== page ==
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- My whole life long I've sharpened my sword
And now, face to face with death
I unsheathe it, and lo -
The blade is broken -
- Japanese Death Poems. Compiled by Yoel Hoffmann. 2000. ISBN 978-0-8048-3179-6.
- Realize that the taste of tea and the taste of Zen are the same and absorb the wind in the pines. Then will your mind be undefiled.
- H. Paul Varley, Isao Kumakura. Tea in Japan: Essays on the History of Chanoyu. 1989. p. 62
Quotes about Dairin SotoEdit
- Zen master Dairin Soto (1480-1568), founder of Nanshuji temple in Sakai, wrote [a verse] on a portrait of Takeno Jōō: Formerly, he maintained bonds to the unhindered cause of Amida Buddha's [Vow], Then changed schools and actively endeavored [in Zen].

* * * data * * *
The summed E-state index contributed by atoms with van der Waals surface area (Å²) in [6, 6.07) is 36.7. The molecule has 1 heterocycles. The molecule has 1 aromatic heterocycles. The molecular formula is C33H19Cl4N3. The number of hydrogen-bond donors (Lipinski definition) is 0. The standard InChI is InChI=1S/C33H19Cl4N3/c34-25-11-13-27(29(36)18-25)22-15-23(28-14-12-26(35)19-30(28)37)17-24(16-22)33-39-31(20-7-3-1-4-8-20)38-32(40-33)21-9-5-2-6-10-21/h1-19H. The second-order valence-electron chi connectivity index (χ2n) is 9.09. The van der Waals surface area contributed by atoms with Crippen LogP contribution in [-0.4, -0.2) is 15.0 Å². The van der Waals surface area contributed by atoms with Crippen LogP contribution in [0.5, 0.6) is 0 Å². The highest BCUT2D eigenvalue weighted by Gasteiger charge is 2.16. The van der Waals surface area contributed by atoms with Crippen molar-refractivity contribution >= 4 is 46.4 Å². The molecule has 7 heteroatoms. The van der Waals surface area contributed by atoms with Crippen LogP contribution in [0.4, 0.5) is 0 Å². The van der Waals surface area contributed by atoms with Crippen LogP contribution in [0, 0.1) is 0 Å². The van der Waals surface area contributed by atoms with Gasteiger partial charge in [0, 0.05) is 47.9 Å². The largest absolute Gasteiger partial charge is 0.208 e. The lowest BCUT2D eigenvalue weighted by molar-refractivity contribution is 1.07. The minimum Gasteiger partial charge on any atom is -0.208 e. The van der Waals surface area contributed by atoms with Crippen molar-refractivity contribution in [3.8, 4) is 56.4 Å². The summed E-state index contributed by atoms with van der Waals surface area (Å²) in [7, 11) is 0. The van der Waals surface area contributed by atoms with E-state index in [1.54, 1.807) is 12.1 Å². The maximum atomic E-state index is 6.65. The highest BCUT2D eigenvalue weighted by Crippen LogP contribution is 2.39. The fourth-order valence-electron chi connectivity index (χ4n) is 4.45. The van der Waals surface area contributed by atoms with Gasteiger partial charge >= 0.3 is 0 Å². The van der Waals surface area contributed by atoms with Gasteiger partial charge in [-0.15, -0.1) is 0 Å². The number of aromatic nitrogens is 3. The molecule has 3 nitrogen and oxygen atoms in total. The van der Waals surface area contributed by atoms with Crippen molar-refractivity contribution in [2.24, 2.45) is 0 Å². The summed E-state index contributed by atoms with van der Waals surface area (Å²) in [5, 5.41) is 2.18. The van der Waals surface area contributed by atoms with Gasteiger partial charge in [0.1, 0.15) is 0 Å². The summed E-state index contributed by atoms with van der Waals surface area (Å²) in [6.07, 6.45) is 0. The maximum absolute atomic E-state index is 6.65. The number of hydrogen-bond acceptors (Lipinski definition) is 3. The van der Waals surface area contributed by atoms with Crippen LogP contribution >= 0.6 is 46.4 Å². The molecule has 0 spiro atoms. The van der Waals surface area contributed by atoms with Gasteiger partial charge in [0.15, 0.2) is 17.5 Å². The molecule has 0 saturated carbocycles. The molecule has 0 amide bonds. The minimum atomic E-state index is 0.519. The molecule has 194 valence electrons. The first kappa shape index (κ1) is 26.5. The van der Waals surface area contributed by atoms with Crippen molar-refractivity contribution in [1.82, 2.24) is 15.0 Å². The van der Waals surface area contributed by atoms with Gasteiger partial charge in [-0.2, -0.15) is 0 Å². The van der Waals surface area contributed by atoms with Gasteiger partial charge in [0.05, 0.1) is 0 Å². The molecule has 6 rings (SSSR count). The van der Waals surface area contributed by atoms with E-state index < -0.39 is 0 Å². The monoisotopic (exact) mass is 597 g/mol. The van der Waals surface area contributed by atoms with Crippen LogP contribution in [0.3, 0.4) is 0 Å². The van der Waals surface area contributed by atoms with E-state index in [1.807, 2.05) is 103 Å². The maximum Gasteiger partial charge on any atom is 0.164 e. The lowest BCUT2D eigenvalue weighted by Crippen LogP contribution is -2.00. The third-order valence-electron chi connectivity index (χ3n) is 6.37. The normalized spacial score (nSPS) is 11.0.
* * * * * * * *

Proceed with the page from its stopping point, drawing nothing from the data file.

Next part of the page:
- Chanoyu Quarterly, Nr. 53-56, 1988. p. 41
- Dairin Soto (1480-1568), ninetieth abbot of Daitokuji temple in Kyoto and founder of Nanshuji Temple in Sakai, wrote on a portrait of Takeno Jōō. Jōō practiced Zen under Dairin and received the layman's title Ikkan ~53 in 1549, at the age of forty-eight.
- J. Ikeda. Wind in the Pines: Classic Writings of the Way of Tea as a Buddhist Path. 1995